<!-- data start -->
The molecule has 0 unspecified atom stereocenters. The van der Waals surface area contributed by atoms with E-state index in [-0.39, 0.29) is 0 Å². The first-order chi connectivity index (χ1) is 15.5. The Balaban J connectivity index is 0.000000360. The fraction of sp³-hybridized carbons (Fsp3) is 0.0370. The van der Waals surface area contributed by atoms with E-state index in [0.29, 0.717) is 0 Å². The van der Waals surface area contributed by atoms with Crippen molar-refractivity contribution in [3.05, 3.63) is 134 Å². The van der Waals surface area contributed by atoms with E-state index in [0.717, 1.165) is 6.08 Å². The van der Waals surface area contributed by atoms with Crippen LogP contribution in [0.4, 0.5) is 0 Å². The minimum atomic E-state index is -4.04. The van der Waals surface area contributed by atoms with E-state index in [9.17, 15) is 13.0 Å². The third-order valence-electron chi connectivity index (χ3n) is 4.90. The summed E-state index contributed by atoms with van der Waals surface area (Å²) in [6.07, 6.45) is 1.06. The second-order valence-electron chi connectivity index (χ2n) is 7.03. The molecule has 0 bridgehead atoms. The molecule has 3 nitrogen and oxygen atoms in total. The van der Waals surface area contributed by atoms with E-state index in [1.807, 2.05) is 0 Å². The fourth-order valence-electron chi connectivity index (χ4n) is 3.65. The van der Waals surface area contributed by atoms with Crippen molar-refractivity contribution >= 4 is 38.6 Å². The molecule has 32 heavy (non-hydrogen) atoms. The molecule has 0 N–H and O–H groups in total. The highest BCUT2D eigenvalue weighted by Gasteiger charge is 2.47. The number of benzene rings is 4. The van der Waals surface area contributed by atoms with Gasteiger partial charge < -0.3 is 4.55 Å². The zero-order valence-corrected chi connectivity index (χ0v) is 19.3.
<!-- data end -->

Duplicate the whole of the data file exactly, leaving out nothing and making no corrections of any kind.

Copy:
The molecule has 0 unspecified atom stereocenters. The van der Waals surface area contributed by atoms with E-state index in [-0.39, 0.29) is 0 Å². The first-order chi connectivity index (χ1) is 15.5. The Balaban J connectivity index is 0.000000360. The fraction of sp³-hybridized carbons (Fsp3) is 0.0370. The van der Waals surface area contributed by atoms with E-state index in [0.29, 0.717) is 0 Å². The van der Waals surface area contributed by atoms with Crippen molar-refractivity contribution in [3.05, 3.63) is 134 Å². The van der Waals surface area contributed by atoms with E-state index in [0.717, 1.165) is 6.08 Å². The van der Waals surface area contributed by atoms with Crippen LogP contribution in [0.4, 0.5) is 0 Å². The minimum atomic E-state index is -4.04. The van der Waals surface area contributed by atoms with E-state index in [9.17, 15) is 13.0 Å². The third-order valence-electron chi connectivity index (χ3n) is 4.90. The summed E-state index contributed by atoms with van der Waals surface area (Å²) in [6.07, 6.45) is 1.06. The second-order valence-electron chi connectivity index (χ2n) is 7.03. The molecule has 0 bridgehead atoms. The molecule has 3 nitrogen and oxygen atoms in total. The van der Waals surface area contributed by atoms with E-state index in [1.807, 2.05) is 0 Å². The fourth-order valence-electron chi connectivity index (χ4n) is 3.65. The van der Waals surface area contributed by atoms with Crippen molar-refractivity contribution >= 4 is 38.6 Å². The molecule has 32 heavy (non-hydrogen) atoms. The molecule has 0 N–H and O–H groups in total. The highest BCUT2D eigenvalue weighted by Gasteiger charge is 2.47. The number of benzene rings is 4. The van der Waals surface area contributed by atoms with Gasteiger partial charge < -0.3 is 4.55 Å². The zero-order valence-corrected chi connectivity index (χ0v) is 19.3.